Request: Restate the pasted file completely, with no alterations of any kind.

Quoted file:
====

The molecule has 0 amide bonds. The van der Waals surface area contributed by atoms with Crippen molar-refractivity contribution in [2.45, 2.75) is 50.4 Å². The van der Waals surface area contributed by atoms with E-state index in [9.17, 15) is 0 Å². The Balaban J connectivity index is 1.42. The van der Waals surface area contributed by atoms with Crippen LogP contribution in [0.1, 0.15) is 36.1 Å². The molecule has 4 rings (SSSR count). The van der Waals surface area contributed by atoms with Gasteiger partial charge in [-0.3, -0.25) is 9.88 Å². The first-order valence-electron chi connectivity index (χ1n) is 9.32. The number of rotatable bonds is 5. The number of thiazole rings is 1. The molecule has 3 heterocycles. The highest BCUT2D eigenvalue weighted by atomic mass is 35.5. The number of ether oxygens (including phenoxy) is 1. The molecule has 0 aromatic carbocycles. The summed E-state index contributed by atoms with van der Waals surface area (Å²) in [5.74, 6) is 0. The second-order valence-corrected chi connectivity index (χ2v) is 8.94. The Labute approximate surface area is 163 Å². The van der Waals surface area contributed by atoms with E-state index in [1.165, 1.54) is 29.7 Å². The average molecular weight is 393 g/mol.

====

The molecule has 0 amide bonds. The van der Waals surface area contributed by atoms with Crippen molar-refractivity contribution in [2.45, 2.75) is 50.4 Å². The van der Waals surface area contributed by atoms with E-state index in [9.17, 15) is 0 Å². The Balaban J connectivity index is 1.42. The van der Waals surface area contributed by atoms with Crippen LogP contribution in [0.1, 0.15) is 36.1 Å². The molecule has 4 rings (SSSR count). The van der Waals surface area contributed by atoms with Gasteiger partial charge in [-0.3, -0.25) is 9.88 Å². The first-order valence-electron chi connectivity index (χ1n) is 9.32. The number of rotatable bonds is 5. The number of thiazole rings is 1. The molecule has 3 heterocycles. The highest BCUT2D eigenvalue weighted by atomic mass is 35.5. The number of ether oxygens (including phenoxy) is 1. The molecule has 0 aromatic carbocycles. The summed E-state index contributed by atoms with van der Waals surface area (Å²) in [5.74, 6) is 0. The second-order valence-corrected chi connectivity index (χ2v) is 8.94. The Labute approximate surface area is 163 Å². The van der Waals surface area contributed by atoms with E-state index in [1.165, 1.54) is 29.7 Å². The average molecular weight is 393 g/mol.